From here, you may consider introducing some music theory or note reading. I particularly enjoy the book series Master Theory, as it covers both treble and bass clefs, and has been used by many different teachers, from voice, clarinet, piano, to violin, it starts out assuming you know nothing, but it’s very affordable, and the six books go farther than my one semester of college theory. It has both instructional sections and worksheet-like sections.

Music Games

There are some fun music games worth exploring, too (of course!). Teaching music through games can be very effective.

Musopoly was a favorite of mine as a kid, and while it took me awhile to track it down, I still think it’s totally worth it. Unfortunately, it does appear to be permanently out of print, but if you can track down a copy, I would. It claims to be cooperative on Alfred Music’s website, but I don’t remember it being at all cooperative, though not as competitive as Monopoly.

Go Composer is very similar to Go Fish. You’re trying to get four of a “kind,” or all four cards about one composer, into your hand so you can put them down together. On each card is a bit about the composer. You can put them in order to read about their life and works.

go composer

Compose Yourself is another out-of-print game that my kids and I enjoy. Although, it’s not so much a game as a tool for composing music. It’s a collection of see-through cards, and on each card is a measure (4/4 time). You can cleverly turn these cards in any direction. The result is a wide variety of different measures to choose from. Instead, you can enter your composition manually into a program like MuseScore, Sibelius, or Finale to hear it played.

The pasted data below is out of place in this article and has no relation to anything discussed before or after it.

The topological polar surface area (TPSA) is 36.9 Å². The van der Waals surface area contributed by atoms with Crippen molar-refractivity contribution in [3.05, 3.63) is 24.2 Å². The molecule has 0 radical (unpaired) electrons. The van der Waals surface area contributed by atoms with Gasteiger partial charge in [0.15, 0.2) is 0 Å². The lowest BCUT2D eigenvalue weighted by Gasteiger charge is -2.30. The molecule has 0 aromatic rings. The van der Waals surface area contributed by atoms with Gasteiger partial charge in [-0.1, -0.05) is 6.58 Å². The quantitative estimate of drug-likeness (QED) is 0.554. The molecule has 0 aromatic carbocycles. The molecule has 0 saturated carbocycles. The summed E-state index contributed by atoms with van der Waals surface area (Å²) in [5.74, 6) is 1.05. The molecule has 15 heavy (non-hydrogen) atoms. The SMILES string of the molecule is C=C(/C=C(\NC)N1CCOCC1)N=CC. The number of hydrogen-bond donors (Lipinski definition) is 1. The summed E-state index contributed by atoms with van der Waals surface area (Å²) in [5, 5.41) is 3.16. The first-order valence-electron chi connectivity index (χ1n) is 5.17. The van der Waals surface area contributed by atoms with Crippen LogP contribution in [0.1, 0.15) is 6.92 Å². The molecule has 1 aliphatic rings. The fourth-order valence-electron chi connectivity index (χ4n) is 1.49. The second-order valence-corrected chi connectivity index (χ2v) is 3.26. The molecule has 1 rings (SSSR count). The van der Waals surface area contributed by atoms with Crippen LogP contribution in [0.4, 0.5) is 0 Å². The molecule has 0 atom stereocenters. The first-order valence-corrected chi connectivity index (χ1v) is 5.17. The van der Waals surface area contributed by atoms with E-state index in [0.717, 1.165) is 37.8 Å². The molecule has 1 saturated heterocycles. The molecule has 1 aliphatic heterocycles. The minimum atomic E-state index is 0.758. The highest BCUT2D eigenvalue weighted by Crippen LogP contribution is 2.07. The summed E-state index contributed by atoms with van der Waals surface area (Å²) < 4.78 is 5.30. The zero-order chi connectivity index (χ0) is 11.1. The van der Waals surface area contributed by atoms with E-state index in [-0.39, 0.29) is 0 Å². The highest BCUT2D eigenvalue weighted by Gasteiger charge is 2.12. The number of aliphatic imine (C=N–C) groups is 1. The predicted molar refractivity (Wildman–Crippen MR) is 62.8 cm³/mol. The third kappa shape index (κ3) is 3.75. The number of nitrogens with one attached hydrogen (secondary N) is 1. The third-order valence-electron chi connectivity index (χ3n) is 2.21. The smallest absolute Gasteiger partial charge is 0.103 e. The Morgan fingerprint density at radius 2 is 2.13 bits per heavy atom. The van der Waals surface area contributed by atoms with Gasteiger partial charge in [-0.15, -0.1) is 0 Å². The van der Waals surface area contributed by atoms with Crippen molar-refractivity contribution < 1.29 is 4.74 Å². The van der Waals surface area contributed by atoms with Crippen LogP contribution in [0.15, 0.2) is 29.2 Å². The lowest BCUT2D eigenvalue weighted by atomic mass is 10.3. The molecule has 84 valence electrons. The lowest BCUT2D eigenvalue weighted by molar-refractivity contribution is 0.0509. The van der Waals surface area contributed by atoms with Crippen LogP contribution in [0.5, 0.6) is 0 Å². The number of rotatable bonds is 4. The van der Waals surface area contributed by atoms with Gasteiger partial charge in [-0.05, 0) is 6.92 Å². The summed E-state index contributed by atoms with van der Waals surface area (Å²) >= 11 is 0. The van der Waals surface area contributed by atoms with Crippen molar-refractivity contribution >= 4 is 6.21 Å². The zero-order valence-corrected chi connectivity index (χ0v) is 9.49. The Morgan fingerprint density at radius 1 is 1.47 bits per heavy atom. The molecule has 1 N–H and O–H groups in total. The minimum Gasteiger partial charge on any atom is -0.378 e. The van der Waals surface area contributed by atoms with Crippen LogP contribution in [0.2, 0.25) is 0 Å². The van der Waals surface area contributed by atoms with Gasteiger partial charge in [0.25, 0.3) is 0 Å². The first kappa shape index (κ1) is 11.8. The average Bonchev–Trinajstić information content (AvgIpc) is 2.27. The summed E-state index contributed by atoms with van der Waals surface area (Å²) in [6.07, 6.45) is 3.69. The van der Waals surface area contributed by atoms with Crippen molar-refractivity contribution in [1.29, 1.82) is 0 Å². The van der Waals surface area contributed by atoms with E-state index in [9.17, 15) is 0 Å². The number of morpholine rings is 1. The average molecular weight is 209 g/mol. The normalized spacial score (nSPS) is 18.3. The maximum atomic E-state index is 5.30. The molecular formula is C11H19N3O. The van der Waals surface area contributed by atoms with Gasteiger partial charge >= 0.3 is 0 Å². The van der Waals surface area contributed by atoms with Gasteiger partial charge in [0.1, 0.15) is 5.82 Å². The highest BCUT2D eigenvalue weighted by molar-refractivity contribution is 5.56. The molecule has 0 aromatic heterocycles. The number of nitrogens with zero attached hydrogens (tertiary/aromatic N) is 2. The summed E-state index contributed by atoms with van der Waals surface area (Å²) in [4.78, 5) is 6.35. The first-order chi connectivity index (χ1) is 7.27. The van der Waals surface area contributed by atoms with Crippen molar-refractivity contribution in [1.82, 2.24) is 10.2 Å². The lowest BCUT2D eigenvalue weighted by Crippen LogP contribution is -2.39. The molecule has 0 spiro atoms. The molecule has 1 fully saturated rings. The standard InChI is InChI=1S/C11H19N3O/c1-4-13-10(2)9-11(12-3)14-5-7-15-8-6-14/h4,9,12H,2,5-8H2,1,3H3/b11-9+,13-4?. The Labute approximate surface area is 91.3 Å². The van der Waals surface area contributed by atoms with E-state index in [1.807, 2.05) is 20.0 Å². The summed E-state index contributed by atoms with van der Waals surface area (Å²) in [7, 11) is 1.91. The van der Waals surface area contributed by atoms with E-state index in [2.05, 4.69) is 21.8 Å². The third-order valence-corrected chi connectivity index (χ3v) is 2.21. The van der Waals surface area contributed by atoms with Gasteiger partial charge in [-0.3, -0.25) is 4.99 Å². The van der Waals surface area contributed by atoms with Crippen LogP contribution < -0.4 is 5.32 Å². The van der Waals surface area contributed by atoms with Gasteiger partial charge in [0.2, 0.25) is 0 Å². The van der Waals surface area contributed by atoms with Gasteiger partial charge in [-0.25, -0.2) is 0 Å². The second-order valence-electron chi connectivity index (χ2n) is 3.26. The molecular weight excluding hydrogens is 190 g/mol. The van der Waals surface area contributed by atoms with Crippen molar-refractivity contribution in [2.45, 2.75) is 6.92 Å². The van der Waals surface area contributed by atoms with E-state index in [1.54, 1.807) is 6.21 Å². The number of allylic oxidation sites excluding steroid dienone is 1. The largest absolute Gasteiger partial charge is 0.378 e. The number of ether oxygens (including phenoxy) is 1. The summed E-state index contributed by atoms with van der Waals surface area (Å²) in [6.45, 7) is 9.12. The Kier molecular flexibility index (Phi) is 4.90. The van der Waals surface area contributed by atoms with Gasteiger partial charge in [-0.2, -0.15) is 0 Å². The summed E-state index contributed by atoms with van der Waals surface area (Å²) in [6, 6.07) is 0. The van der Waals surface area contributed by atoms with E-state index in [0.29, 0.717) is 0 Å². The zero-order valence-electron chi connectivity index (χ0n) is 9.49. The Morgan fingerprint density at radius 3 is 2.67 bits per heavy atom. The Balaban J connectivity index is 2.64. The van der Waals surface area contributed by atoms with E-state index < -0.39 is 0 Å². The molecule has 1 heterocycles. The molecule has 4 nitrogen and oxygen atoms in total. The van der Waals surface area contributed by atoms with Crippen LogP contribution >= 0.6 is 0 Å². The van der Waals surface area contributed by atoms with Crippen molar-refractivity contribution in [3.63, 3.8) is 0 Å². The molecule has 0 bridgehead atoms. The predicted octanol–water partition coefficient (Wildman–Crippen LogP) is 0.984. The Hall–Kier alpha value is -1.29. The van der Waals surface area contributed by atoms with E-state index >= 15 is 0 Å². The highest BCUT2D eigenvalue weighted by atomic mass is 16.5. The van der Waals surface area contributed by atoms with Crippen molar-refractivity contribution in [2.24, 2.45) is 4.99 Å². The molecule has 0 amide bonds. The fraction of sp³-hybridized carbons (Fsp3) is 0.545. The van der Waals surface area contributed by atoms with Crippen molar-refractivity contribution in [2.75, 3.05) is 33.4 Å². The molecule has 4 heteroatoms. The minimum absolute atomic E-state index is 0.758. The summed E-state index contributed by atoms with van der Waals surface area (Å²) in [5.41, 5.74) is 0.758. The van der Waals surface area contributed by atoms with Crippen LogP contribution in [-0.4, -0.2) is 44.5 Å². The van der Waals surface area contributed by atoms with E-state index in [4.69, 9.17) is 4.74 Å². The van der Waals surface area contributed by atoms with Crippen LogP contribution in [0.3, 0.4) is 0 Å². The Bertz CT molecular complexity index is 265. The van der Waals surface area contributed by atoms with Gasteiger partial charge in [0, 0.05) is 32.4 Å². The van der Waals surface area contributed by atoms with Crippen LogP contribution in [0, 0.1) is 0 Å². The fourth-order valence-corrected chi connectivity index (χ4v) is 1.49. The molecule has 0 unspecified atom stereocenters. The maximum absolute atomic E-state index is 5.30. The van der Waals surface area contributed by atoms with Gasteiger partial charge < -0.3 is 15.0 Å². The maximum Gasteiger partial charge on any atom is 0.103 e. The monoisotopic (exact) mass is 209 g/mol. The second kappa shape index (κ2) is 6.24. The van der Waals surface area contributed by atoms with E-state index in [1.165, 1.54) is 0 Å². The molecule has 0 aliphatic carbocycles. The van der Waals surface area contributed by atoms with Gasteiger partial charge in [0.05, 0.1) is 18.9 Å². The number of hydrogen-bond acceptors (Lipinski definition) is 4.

In Measure Up, players are creating musical measures using time signatures, notes, and rests. It’s a pretty easy game, but really helps reinforce learning about rhythms.

Measure Up!

Dominotes is like Dominoes, but uses rhythms instead of dots. To play, you add up the beat value for the rhythms and just need to match those beat values. Another simple game to reinforce rhythmic knowledge.

This is an exceptional way to teach music appreciation, and a fantastic way to start a musical education. From here, if your child is inclined, they can choose an instrument to take lessons.